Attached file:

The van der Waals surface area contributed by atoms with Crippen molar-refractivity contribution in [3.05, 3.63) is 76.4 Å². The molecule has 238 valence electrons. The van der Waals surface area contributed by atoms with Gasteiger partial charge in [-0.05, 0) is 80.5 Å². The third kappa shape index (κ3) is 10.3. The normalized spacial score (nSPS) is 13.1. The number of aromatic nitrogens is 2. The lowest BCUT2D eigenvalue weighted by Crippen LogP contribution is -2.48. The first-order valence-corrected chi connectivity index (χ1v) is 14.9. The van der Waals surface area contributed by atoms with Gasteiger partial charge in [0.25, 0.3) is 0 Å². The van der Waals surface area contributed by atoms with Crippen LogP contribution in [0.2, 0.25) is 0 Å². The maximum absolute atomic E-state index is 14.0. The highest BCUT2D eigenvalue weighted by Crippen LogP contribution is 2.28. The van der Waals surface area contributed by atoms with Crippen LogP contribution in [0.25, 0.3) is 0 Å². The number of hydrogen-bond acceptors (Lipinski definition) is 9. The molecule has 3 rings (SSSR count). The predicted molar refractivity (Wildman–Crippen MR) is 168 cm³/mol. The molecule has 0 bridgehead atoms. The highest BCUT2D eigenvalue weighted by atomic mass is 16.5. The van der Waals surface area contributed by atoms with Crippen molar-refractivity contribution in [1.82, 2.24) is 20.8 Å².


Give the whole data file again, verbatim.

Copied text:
The van der Waals surface area contributed by atoms with Crippen molar-refractivity contribution in [3.05, 3.63) is 76.4 Å². The molecule has 238 valence electrons. The van der Waals surface area contributed by atoms with Gasteiger partial charge in [-0.05, 0) is 80.5 Å². The third kappa shape index (κ3) is 10.3. The normalized spacial score (nSPS) is 13.1. The number of aromatic nitrogens is 2. The lowest BCUT2D eigenvalue weighted by Crippen LogP contribution is -2.48. The first-order valence-corrected chi connectivity index (χ1v) is 14.9. The van der Waals surface area contributed by atoms with Gasteiger partial charge in [0.25, 0.3) is 0 Å². The van der Waals surface area contributed by atoms with Crippen LogP contribution in [0.2, 0.25) is 0 Å². The maximum absolute atomic E-state index is 14.0. The highest BCUT2D eigenvalue weighted by Crippen LogP contribution is 2.28. The van der Waals surface area contributed by atoms with Crippen LogP contribution in [0.25, 0.3) is 0 Å². The number of hydrogen-bond acceptors (Lipinski definition) is 9. The molecule has 3 rings (SSSR count). The predicted molar refractivity (Wildman–Crippen MR) is 168 cm³/mol. The molecule has 0 bridgehead atoms. The highest BCUT2D eigenvalue weighted by atomic mass is 16.5. The van der Waals surface area contributed by atoms with Crippen molar-refractivity contribution in [1.82, 2.24) is 20.8 Å².